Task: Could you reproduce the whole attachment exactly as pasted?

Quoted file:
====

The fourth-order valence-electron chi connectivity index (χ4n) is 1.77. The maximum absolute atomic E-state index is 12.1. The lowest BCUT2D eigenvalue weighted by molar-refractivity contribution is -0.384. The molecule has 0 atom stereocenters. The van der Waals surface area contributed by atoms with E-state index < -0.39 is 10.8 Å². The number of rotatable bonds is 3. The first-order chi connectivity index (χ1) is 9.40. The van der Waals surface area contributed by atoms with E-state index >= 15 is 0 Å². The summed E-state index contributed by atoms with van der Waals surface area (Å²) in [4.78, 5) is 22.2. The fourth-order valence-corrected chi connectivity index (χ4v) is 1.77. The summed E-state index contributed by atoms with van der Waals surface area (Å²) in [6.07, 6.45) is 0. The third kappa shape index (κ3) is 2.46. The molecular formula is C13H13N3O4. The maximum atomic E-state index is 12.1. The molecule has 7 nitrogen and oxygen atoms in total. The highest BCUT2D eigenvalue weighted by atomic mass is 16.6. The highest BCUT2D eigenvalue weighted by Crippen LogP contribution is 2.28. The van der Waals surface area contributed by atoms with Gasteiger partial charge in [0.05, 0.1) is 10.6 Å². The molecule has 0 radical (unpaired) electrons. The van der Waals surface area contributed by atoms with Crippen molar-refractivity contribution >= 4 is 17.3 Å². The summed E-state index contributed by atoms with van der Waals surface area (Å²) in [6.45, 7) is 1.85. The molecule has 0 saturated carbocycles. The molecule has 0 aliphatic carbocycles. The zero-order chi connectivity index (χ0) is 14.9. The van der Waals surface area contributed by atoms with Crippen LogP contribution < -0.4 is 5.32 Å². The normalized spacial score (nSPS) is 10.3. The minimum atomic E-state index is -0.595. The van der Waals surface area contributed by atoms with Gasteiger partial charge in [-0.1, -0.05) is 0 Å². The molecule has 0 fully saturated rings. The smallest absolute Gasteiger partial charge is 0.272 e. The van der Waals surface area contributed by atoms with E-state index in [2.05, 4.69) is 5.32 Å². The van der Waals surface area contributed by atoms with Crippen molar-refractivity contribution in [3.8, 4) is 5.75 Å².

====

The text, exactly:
The fourth-order valence-electron chi connectivity index (χ4n) is 1.77. The maximum absolute atomic E-state index is 12.1. The lowest BCUT2D eigenvalue weighted by molar-refractivity contribution is -0.384. The molecule has 0 atom stereocenters. The van der Waals surface area contributed by atoms with E-state index < -0.39 is 10.8 Å². The number of rotatable bonds is 3. The first-order chi connectivity index (χ1) is 9.40. The van der Waals surface area contributed by atoms with E-state index >= 15 is 0 Å². The summed E-state index contributed by atoms with van der Waals surface area (Å²) in [4.78, 5) is 22.2. The fourth-order valence-corrected chi connectivity index (χ4v) is 1.77. The summed E-state index contributed by atoms with van der Waals surface area (Å²) in [6.07, 6.45) is 0. The third kappa shape index (κ3) is 2.46. The molecular formula is C13H13N3O4. The maximum atomic E-state index is 12.1. The molecule has 7 nitrogen and oxygen atoms in total. The highest BCUT2D eigenvalue weighted by atomic mass is 16.6. The highest BCUT2D eigenvalue weighted by Crippen LogP contribution is 2.28. The van der Waals surface area contributed by atoms with Gasteiger partial charge in [0.05, 0.1) is 10.6 Å². The molecule has 0 radical (unpaired) electrons. The van der Waals surface area contributed by atoms with Crippen molar-refractivity contribution >= 4 is 17.3 Å². The summed E-state index contributed by atoms with van der Waals surface area (Å²) in [6.45, 7) is 1.85. The molecule has 0 saturated carbocycles. The molecule has 0 aliphatic carbocycles. The zero-order chi connectivity index (χ0) is 14.9. The van der Waals surface area contributed by atoms with Crippen LogP contribution < -0.4 is 5.32 Å². The normalized spacial score (nSPS) is 10.3. The minimum atomic E-state index is -0.595. The van der Waals surface area contributed by atoms with Gasteiger partial charge in [-0.1, -0.05) is 0 Å². The molecule has 0 fully saturated rings. The smallest absolute Gasteiger partial charge is 0.272 e. The van der Waals surface area contributed by atoms with E-state index in [2.05, 4.69) is 5.32 Å². The van der Waals surface area contributed by atoms with Crippen molar-refractivity contribution in [3.8, 4) is 5.75 Å².